On Thursday, AT&T, the cable production group NCTA, and CenturyLink filed separate petitions asking the court to overturn the controversial 2015 rules. Awhich were announced by a Democrat-controlled FCC and backed by President Barack Obama.
The rules prevent wireless and broadband associations from blocking or slowing traffic and stops them from charging a fee to deliver services faster to consumers. It also reclassifies broadband as a utility service, reducing it to many of the same controls that govern the old telephone network.
The broadband industry says it has no predicament with the idea of an open internet, but it contends the new classification applies antiquated regulations that have stifled investment.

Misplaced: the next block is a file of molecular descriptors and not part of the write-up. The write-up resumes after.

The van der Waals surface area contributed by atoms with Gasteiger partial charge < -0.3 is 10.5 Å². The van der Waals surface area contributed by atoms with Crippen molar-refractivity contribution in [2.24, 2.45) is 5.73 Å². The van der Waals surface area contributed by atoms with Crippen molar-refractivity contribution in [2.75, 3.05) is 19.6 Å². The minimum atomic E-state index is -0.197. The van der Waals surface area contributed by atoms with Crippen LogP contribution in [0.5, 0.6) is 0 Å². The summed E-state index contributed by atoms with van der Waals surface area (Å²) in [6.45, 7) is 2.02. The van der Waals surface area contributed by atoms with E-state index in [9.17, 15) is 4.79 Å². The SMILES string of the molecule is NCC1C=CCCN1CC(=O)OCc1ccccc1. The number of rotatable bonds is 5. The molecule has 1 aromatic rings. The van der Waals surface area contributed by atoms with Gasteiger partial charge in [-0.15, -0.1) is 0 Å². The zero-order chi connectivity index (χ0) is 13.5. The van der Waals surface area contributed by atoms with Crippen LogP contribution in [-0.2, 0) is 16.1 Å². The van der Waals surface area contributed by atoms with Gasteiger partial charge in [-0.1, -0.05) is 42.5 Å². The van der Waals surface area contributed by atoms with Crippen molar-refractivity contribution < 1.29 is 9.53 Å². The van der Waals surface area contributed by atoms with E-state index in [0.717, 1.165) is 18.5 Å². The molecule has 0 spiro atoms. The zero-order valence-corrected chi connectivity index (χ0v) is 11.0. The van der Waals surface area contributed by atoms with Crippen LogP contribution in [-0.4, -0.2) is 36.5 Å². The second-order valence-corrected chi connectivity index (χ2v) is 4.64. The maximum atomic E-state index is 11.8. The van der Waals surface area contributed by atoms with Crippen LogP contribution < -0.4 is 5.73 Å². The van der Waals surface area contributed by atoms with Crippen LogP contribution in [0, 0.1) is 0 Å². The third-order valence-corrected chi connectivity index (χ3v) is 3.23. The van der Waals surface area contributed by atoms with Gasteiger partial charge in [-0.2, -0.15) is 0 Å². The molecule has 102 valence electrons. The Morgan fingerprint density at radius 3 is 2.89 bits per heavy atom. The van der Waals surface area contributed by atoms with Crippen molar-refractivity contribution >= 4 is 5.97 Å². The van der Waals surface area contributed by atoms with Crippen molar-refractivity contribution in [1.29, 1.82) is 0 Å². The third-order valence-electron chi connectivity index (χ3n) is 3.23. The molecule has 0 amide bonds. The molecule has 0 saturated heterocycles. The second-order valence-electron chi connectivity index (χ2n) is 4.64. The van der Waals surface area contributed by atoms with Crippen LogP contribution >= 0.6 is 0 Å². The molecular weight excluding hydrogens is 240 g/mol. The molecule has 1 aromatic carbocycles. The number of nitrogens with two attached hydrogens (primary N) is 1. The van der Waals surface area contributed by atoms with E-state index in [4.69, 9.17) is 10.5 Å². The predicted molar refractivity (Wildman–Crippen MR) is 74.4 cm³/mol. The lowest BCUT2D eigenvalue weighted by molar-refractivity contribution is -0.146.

Republicans, who now control the FCC, have previously. In May FCC Chairman Ajit Pai, named by President Donald Trump, opened a proceeding to rewrite the rules. The FCC could vote to revoke the rules as early as December.
Legal experts say this gives it less likely the Court will take the case.
“The Supreme Court isn’t likely to play a starring role on net impartiality now,” said Matt Schettenhelm, a litigation and administration analyst with News Intelligence. “The court’s likely to take a back seat, letting the FCC move forward with its work to undo the 2015 order.”
This means the battle for net neutrality is likely to go on for numerous years as Democrats, consumer advocates and internet companies like Mozilla, which support the rules, have vowed to proceed to fight.
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